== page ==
The 4400, Season 1

the_4400Over the course of several decades, 4400 people vanish in a flash of light, apparently abducted by aliens. Then, on done day, a ball of light appears in the Pacific Northwest and they all emerge having not aged a day. That’s the premise for this sci-fi show that ran from 2004-2007, which takes its cues from the CBS police procedurals of the time and The X-Files, even to the point where its main characters have some sort of direct connection to the 4400.

Those main characters are Tom Baldwin (Joe Gretsch) and Diana Skouris (Jacqueline McKenzie), two investigators for the National Threat Assessment Command (NATC), which is part of the Department of Homeland Security. Their boss, at least for this season, is Dennis Ryland (Peter Coyote), and when they are put on the case we see that Tom’s nephew was one of the abductees and his son, Kyle (Chad Faust) witnessed that abduction and is now in a coma, so there’s that personal connection (kind of like Mulder’s sister being abducted). The chemistry between the two leads is pretty good and thankfully without romantic tension, and their relationship with Dennis Ryland is friendly, which at times works for the show but other times could use a little more tension (and perhaps the writers thought so because Coyote doesn’t return for the second season).

So the 4400 come back and it becomes immediately apparent that all of them are going to have a hard time adjusting to society and it also seems that many have gained some sort of special powers. What we end up getting is a long-form storyline mixed with a “4400 of the week” where the main characters can simply investigate someone and either fix their problem or bring them in. Meanwhile, Billy Campbell plays an L. Ron Hubbard-type character called Jordan Collier who sets up a “center” and a community for the 4400, which plays more like a cult and he seems to set up to be the main adversary.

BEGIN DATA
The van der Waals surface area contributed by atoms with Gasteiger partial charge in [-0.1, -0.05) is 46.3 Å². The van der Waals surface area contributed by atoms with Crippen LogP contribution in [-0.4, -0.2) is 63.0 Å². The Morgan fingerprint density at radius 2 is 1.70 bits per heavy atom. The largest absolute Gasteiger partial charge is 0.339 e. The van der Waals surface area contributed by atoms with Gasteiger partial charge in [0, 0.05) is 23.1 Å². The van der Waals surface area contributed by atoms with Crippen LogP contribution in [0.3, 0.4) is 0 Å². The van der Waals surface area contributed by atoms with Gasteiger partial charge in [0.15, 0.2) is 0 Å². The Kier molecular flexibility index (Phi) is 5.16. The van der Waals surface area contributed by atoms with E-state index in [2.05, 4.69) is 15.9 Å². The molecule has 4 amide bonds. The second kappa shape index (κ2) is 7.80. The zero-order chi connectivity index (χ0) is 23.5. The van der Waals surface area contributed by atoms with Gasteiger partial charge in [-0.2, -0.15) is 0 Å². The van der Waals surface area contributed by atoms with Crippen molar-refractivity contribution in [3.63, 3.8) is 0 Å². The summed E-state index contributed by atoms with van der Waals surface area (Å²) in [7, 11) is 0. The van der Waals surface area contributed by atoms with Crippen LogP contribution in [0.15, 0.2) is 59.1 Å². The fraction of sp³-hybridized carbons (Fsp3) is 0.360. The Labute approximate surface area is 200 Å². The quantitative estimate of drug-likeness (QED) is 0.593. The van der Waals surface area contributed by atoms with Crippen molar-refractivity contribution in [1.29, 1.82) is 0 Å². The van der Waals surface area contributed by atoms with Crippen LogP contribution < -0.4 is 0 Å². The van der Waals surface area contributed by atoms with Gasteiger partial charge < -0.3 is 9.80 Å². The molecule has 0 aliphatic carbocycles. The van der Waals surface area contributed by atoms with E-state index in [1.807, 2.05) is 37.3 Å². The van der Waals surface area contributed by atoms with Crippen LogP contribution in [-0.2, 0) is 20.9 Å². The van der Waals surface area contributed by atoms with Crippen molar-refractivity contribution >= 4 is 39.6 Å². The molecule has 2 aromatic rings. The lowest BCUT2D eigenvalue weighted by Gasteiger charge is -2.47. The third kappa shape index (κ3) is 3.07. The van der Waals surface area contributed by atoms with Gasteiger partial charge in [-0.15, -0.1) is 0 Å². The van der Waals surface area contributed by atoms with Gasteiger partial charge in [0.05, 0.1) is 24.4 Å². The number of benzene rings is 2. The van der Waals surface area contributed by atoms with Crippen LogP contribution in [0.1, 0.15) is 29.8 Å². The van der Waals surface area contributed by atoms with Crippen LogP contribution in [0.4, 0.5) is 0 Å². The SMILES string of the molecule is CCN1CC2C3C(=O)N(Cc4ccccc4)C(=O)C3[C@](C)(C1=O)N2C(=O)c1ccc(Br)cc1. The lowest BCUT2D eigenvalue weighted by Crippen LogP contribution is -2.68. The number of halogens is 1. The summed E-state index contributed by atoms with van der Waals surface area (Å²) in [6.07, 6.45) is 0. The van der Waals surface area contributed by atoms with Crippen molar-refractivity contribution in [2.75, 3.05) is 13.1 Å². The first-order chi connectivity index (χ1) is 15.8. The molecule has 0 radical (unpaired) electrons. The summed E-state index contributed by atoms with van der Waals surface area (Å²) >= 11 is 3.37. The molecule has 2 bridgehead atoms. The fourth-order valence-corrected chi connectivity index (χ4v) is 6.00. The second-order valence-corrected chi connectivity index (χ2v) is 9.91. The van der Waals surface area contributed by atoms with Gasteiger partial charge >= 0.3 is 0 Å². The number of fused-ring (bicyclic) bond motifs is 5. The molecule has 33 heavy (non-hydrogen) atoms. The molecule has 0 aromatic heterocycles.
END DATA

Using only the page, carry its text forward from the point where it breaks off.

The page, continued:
There’s also a running romantic subplot between Richard Tyler (a pre-House of Cards Mahershala Ali) and Lily Tyler (Laura Allen) that starts slowly as he adjusts to having been abducted from service in the Korean War and is now in a post-Jim Crow United States (there’s a great scene when he goes into a restaurant to have some coffee and lights up a cigarette, then gets strange looks because he’s smoking) and she seems to resemble the white woman he was in love with in the 1950s. It’s an engaging subplot that I’m sure will eventually intersect with the main characters but works on its own.

The leads a really good and Gretsch and McKenzie carry the show well. I didn’t recognize her from anything else, but Gretsch is one of those character actors who seems to pop up in a lot of different shows like this (he was a priest on the V reboot) and he does a great job handling everything thrown at his character–this crazy case to work, his son in a coma, and his marriage falling apart. Meanwhile, Diana befriends and then adopts one of the 4400, a little girl who seems to have psychic powers, which I thought was a great idea for her character because as much as I liked Mulder and Scully, I wouldn’t have wanted the same kook/skeptic dynamic played out in this show.

Season one is short with the other three seasons being longer (and apparently it was canceled due to low ratings and the 2007 writer’s strike) and while it’s not perfect (there are scenes that are considerably badly written and overacted), as a drama it is a consistent hour of television.

Keep Watching or Give Up?

Keep Watching.

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